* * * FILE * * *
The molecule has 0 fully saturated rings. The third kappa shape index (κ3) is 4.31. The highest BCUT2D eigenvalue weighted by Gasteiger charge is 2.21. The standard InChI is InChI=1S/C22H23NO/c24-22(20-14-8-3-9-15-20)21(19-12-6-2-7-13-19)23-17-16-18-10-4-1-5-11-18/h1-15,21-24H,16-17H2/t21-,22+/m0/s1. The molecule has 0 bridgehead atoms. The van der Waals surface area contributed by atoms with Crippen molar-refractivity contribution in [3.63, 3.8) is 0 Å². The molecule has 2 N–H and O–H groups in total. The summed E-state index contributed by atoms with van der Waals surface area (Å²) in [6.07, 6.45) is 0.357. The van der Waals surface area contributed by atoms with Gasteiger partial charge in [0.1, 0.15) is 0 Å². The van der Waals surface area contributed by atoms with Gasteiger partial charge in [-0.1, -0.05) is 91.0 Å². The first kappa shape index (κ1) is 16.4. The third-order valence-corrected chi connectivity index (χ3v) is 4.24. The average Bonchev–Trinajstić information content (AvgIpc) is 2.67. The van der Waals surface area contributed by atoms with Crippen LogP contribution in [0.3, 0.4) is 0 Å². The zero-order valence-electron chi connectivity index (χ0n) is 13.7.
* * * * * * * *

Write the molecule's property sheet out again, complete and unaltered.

The molecule has 0 fully saturated rings. The third kappa shape index (κ3) is 4.31. The highest BCUT2D eigenvalue weighted by Gasteiger charge is 2.21. The standard InChI is InChI=1S/C22H23NO/c24-22(20-14-8-3-9-15-20)21(19-12-6-2-7-13-19)23-17-16-18-10-4-1-5-11-18/h1-15,21-24H,16-17H2/t21-,22+/m0/s1. The molecule has 0 bridgehead atoms. The van der Waals surface area contributed by atoms with Crippen molar-refractivity contribution in [3.63, 3.8) is 0 Å². The molecule has 2 N–H and O–H groups in total. The summed E-state index contributed by atoms with van der Waals surface area (Å²) in [6.07, 6.45) is 0.357. The van der Waals surface area contributed by atoms with Gasteiger partial charge in [0.1, 0.15) is 0 Å². The van der Waals surface area contributed by atoms with Gasteiger partial charge in [-0.1, -0.05) is 91.0 Å². The first kappa shape index (κ1) is 16.4. The third-order valence-corrected chi connectivity index (χ3v) is 4.24. The average Bonchev–Trinajstić information content (AvgIpc) is 2.67. The van der Waals surface area contributed by atoms with Crippen LogP contribution in [0.3, 0.4) is 0 Å². The zero-order valence-electron chi connectivity index (χ0n) is 13.7.